Section 9(b) of the National Labor Relations Act ("NLRA"), 29 U.S.C. § 159(b) vests in the NLRB exclusive jurisdiction to determine questions of representation in the context of collective bargaining. E.g., West Point-Pepperell v. Textile Workers Union of America, 559 F.2d 304, 307 (5th Cir. 1977); Gordon v. Laborers' International Union of America, 490 F.2d 133, 138 (10th Cir. 1973), cert. denied, 419 U.S. 836, 95 S. Ct. 63, 42 L. Ed. 2d 62 (1974). Yet, § 301 of the Labor Management Relations Act ("LMRA"), 29 U.S.C. § 185 vests in the federal district courts jurisdiction over suits for violation of contracts between employers and labor organizations representing employees in industries affecting commerce. Therefore, for purposes of determining jurisdiction, the question is whether this action should be characterized as one for breach of contract or as one involving the question of representation.[2] The correct determination in our view is that the latter characterization is the proper one.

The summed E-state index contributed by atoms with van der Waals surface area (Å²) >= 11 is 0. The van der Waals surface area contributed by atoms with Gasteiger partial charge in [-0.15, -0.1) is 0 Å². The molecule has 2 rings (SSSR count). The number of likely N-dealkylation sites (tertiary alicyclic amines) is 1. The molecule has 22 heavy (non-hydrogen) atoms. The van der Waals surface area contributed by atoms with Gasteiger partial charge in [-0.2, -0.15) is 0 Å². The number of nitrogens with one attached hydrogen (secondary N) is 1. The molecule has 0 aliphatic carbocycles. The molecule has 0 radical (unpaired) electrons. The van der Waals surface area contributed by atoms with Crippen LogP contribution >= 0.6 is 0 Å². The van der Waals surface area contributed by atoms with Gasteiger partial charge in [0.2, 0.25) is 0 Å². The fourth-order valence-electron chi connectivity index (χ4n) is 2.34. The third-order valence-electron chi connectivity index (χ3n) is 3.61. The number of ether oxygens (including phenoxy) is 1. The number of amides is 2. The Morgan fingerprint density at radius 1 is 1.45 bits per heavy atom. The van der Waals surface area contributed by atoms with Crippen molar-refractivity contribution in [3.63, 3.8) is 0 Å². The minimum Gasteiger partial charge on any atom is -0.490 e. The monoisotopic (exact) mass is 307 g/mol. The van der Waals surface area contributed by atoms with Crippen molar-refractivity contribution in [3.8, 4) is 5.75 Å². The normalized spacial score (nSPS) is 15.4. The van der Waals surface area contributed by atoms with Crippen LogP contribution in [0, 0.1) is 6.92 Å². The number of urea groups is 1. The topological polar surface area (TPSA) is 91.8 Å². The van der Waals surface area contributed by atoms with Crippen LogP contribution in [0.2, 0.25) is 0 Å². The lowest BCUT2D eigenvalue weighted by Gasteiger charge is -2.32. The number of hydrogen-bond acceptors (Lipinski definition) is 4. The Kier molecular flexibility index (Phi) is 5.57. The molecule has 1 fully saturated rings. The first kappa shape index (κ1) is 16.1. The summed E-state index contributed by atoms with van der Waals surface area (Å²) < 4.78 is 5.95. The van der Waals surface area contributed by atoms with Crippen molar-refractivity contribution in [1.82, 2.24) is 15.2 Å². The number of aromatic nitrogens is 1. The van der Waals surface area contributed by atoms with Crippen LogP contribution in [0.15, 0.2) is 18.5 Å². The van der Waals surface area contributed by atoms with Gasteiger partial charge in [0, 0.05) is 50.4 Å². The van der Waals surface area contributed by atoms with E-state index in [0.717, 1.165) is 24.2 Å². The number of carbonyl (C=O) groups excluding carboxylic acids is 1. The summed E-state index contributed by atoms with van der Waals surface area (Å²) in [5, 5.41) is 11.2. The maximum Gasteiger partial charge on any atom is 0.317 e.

Where the very existence of a collective bargaining agreement depends on the resolution of a representation question, the jurisdiction of the NLRB under § 9 of the NLRA must take precedence over the jurisdiction of this Court under § 301 of the LMRA. Couchigian v. Rick, 489 F. Supp. 54, 57 (D.Minn.1980). In fact, the issue of union successorship, which forms the basis of the representation question in the instant suit, is one which the courts have held to be within the exclusive jurisdiction of the NLRB, West Point-Pepperell v. Textile Workers Union of America, 559 F.2d 304, 307 (5th Cir. 1977); Local 25 v. Carrollton Motor Inn, 96 LRRM 2549, 2552 (D.D.C. 1977), or at the very least, is a matter which justifies great deference to the NLRB for making the initial determinations. International Woodworkers v. Ketchikan Pulp, 611 F.2d 1295, 1299 (9th Cir. 1980).